Comments on Derek Tonkin’s condescending remarks on International Conference 26.-28, May, Oslo Norway – End Myanmar’s Persecution of Rohingyas

By Dr. Habib Siddiqui

I had no intention to take a crack at Derek Tonkin’s piece below. After all, he is working for the murderous Myanmar regime promoting its cause and advocating for outside investment. And as I have noted a few times, he does this devil’s job in a sly way abusing history to fits his ulterior motives.
I will pick just a few points.
In his support of the hated Ne Win regime (the red marked areas below), Tonkin does not quote any Rohingya refugee that fled to Bangladesh in 1978 but a British official, the rep of the same govt. that had created the mess by ignoring the matter of this Muslim community that had geographical and historical ties with southern Chittagong and sided with the British during the Japanese invasion and occupation of Arakan. [As a sly businessman he has no qualms today that his friendly Rakhines were on the side of the fascists and killing British soldiers and their supporters during World War Two.] Lest we forget, the Naga-Min (King Dragon) Operation – February 1978-79 — resulted in exodus of some 300,000 Rohingyas to Bangladesh.

Prof. Abid Bahar did field research back then during that major refugee influx to Bangladesh and can share his work as to why those refugees fled to BD. Tonkin sounds as if the Rohingya took refuge on their own choice and were not forced to do so. He is either a pathetic liar or a fool. I am not aware of any group of human being who left en mass their ancestral home without any pressure. Here we are not talking about individual migrations but of a group migration numbering some quarter million people in a short duration.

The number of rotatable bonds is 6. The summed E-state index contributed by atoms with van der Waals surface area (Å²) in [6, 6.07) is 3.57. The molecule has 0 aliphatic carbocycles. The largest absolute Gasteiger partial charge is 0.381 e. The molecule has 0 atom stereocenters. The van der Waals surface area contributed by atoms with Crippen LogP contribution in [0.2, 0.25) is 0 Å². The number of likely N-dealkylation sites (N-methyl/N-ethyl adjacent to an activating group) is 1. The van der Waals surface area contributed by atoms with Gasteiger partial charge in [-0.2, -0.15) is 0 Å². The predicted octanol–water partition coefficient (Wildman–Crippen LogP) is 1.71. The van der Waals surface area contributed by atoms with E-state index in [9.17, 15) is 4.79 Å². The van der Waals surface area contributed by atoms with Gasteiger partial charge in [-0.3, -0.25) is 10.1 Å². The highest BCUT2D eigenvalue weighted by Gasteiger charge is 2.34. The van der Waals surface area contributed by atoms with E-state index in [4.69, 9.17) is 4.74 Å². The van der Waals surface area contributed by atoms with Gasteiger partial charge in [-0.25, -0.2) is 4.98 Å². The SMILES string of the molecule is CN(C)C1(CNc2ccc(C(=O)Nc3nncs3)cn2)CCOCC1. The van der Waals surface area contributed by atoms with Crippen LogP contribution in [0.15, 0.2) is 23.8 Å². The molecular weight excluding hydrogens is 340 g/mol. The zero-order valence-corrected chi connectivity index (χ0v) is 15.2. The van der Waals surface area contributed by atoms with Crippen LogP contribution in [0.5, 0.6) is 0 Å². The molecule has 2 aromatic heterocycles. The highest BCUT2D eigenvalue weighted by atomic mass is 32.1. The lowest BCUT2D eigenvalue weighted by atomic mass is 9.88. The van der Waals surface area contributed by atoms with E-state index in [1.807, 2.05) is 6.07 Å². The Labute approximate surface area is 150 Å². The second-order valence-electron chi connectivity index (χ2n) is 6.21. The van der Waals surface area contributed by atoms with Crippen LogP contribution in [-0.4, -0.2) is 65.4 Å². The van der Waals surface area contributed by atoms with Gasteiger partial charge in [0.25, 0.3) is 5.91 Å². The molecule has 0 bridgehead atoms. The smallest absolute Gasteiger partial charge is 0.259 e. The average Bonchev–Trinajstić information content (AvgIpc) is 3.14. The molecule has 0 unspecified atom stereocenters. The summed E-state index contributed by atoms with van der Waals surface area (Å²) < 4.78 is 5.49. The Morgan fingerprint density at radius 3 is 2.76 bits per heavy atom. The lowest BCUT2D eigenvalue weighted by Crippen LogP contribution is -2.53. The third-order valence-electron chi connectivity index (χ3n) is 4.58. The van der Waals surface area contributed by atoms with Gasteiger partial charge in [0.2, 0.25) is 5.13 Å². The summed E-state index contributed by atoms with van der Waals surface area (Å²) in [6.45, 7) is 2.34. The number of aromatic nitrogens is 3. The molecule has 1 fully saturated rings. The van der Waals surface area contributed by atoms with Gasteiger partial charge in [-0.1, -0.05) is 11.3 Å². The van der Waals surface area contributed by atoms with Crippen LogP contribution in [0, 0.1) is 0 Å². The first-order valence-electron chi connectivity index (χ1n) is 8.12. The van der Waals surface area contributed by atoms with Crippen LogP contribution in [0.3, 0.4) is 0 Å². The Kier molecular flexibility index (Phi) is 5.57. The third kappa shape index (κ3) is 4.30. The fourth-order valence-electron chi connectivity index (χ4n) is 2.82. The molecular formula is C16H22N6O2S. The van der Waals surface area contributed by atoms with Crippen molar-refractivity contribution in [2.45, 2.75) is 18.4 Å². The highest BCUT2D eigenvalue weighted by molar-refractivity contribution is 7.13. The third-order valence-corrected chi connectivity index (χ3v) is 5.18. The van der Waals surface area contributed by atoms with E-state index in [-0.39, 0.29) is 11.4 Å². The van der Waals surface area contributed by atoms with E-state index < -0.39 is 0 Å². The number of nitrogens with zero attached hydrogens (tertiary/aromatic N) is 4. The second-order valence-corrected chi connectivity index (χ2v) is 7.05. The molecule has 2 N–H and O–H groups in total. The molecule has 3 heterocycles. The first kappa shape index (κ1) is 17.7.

In his self-conflicting piece, Tonkin says that Rohingya (or Arakan Muslims) were mainly farmers were in a very real sense ‘sons of the soil’. [What a confession here! Is he not the same Tonkin who does not mind lecturing the world that the Rohingya are outsiders?] As such, according to Tonkin, Ne Win had no desire to push them out! Really? If Ne Win was such a nice dictator, why then the so-called Arakanese Muslims were not considered citizens? Why they were denied official recognition in Burma? See how Tonkin tries to justify Ne Win era crimes on citizenship: “That those Rohingya, possibly as many as two-thirds of their Arakan Muslim communities who enjoyed full citizenship under 1948 legislation, did not receive new IDs was in my analysis due to the recalcitrance and corruption of Rakhine State officials, though central government did nothing to resolve this gross justice. That is, it was State inaction rather than State action which was to blame, not the provisions of the 1982 Act.” How did Tonkin come about the figure that two-thirds of Arakanese Muslims comprised Rohingya population? Did the other 1/3 a new phenomenon who moved from Bangladesh? There is no proof of any such so-called influx from Bangladesh in post-liberation period, let alone during the Pakistan period (pre-1971). Aside that allegation, does not the central government under a dictator owe any responsibility for why the sons of the soil were not issued ID cards?